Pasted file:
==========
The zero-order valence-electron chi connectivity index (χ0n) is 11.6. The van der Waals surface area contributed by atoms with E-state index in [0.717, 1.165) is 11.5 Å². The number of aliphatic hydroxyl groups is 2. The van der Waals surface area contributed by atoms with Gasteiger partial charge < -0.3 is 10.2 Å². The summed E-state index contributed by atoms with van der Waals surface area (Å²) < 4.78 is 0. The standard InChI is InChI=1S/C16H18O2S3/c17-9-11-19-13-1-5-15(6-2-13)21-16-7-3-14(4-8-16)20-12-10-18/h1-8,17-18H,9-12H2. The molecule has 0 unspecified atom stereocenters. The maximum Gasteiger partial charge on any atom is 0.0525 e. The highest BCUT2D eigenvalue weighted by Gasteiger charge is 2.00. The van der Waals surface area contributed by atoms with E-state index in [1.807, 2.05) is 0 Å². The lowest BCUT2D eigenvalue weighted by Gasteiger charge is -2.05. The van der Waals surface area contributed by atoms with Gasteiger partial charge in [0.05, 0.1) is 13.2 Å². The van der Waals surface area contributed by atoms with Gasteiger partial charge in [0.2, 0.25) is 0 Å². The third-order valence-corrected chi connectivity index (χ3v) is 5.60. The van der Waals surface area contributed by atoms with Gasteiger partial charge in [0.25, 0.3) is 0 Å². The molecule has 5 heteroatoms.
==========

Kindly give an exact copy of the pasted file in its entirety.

The zero-order valence-electron chi connectivity index (χ0n) is 11.6. The van der Waals surface area contributed by atoms with E-state index in [0.717, 1.165) is 11.5 Å². The number of aliphatic hydroxyl groups is 2. The van der Waals surface area contributed by atoms with Gasteiger partial charge < -0.3 is 10.2 Å². The summed E-state index contributed by atoms with van der Waals surface area (Å²) < 4.78 is 0. The standard InChI is InChI=1S/C16H18O2S3/c17-9-11-19-13-1-5-15(6-2-13)21-16-7-3-14(4-8-16)20-12-10-18/h1-8,17-18H,9-12H2. The molecule has 0 unspecified atom stereocenters. The maximum Gasteiger partial charge on any atom is 0.0525 e. The highest BCUT2D eigenvalue weighted by Gasteiger charge is 2.00. The van der Waals surface area contributed by atoms with E-state index in [1.807, 2.05) is 0 Å². The lowest BCUT2D eigenvalue weighted by Gasteiger charge is -2.05. The van der Waals surface area contributed by atoms with Gasteiger partial charge in [0.05, 0.1) is 13.2 Å². The van der Waals surface area contributed by atoms with Gasteiger partial charge in [0.2, 0.25) is 0 Å². The third-order valence-corrected chi connectivity index (χ3v) is 5.60. The van der Waals surface area contributed by atoms with Gasteiger partial charge in [0.25, 0.3) is 0 Å². The molecule has 5 heteroatoms.